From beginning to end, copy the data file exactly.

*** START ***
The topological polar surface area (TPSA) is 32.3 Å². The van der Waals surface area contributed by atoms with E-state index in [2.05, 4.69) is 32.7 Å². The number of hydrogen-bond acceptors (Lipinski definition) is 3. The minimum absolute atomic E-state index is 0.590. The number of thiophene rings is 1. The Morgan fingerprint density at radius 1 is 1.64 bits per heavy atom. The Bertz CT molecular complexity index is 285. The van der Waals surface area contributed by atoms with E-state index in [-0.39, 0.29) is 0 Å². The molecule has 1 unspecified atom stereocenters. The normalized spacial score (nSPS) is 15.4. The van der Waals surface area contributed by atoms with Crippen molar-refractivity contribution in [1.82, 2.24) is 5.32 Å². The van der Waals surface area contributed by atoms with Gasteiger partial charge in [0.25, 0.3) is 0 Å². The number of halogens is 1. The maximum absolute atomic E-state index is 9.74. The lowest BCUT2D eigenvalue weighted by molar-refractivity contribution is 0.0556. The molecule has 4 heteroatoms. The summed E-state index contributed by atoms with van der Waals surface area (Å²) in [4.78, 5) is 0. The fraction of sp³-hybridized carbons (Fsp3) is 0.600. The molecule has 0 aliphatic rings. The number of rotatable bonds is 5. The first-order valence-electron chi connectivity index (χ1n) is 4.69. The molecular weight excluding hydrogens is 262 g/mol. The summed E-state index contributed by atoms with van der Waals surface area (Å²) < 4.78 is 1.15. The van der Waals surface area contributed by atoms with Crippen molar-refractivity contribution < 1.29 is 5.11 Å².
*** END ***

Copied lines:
The topological polar surface area (TPSA) is 32.3 Å². The van der Waals surface area contributed by atoms with E-state index in [2.05, 4.69) is 32.7 Å². The number of hydrogen-bond acceptors (Lipinski definition) is 3. The minimum absolute atomic E-state index is 0.590. The number of thiophene rings is 1. The Morgan fingerprint density at radius 1 is 1.64 bits per heavy atom. The Bertz CT molecular complexity index is 285. The van der Waals surface area contributed by atoms with E-state index in [-0.39, 0.29) is 0 Å². The molecule has 1 unspecified atom stereocenters. The normalized spacial score (nSPS) is 15.4. The van der Waals surface area contributed by atoms with Crippen molar-refractivity contribution in [1.82, 2.24) is 5.32 Å². The van der Waals surface area contributed by atoms with Gasteiger partial charge in [0.25, 0.3) is 0 Å². The number of halogens is 1. The maximum absolute atomic E-state index is 9.74. The lowest BCUT2D eigenvalue weighted by molar-refractivity contribution is 0.0556. The molecule has 4 heteroatoms. The summed E-state index contributed by atoms with van der Waals surface area (Å²) in [4.78, 5) is 0. The fraction of sp³-hybridized carbons (Fsp3) is 0.600. The molecule has 0 aliphatic rings. The number of rotatable bonds is 5. The first-order valence-electron chi connectivity index (χ1n) is 4.69. The molecular weight excluding hydrogens is 262 g/mol. The summed E-state index contributed by atoms with van der Waals surface area (Å²) < 4.78 is 1.15. The van der Waals surface area contributed by atoms with Crippen molar-refractivity contribution < 1.29 is 5.11 Å².